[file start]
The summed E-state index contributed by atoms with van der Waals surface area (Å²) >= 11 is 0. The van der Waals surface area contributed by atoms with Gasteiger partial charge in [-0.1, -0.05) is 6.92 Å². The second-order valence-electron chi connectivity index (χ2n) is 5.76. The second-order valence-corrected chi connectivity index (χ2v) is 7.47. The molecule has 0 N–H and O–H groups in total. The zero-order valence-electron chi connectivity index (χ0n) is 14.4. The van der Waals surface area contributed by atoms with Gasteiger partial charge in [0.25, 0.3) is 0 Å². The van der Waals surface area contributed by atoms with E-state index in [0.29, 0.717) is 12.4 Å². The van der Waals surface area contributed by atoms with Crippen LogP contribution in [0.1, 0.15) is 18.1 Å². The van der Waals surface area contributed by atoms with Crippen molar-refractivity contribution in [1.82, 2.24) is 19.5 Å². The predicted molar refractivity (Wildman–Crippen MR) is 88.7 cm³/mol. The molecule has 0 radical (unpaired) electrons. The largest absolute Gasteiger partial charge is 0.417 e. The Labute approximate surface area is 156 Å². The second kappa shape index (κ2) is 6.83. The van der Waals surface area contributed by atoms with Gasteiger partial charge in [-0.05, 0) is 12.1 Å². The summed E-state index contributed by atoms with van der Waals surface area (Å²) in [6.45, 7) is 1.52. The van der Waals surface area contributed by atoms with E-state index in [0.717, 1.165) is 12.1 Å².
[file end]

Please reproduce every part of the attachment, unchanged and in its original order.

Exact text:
The summed E-state index contributed by atoms with van der Waals surface area (Å²) >= 11 is 0. The van der Waals surface area contributed by atoms with Gasteiger partial charge in [-0.1, -0.05) is 6.92 Å². The second-order valence-electron chi connectivity index (χ2n) is 5.76. The second-order valence-corrected chi connectivity index (χ2v) is 7.47. The molecule has 0 N–H and O–H groups in total. The zero-order valence-electron chi connectivity index (χ0n) is 14.4. The van der Waals surface area contributed by atoms with Gasteiger partial charge in [0.25, 0.3) is 0 Å². The van der Waals surface area contributed by atoms with E-state index in [0.29, 0.717) is 12.4 Å². The van der Waals surface area contributed by atoms with Crippen LogP contribution in [0.1, 0.15) is 18.1 Å². The van der Waals surface area contributed by atoms with Crippen molar-refractivity contribution in [1.82, 2.24) is 19.5 Å². The predicted molar refractivity (Wildman–Crippen MR) is 88.7 cm³/mol. The molecule has 0 radical (unpaired) electrons. The largest absolute Gasteiger partial charge is 0.417 e. The Labute approximate surface area is 156 Å². The second kappa shape index (κ2) is 6.83. The van der Waals surface area contributed by atoms with Gasteiger partial charge in [-0.05, 0) is 12.1 Å². The summed E-state index contributed by atoms with van der Waals surface area (Å²) in [6.45, 7) is 1.52. The van der Waals surface area contributed by atoms with E-state index in [0.717, 1.165) is 12.1 Å².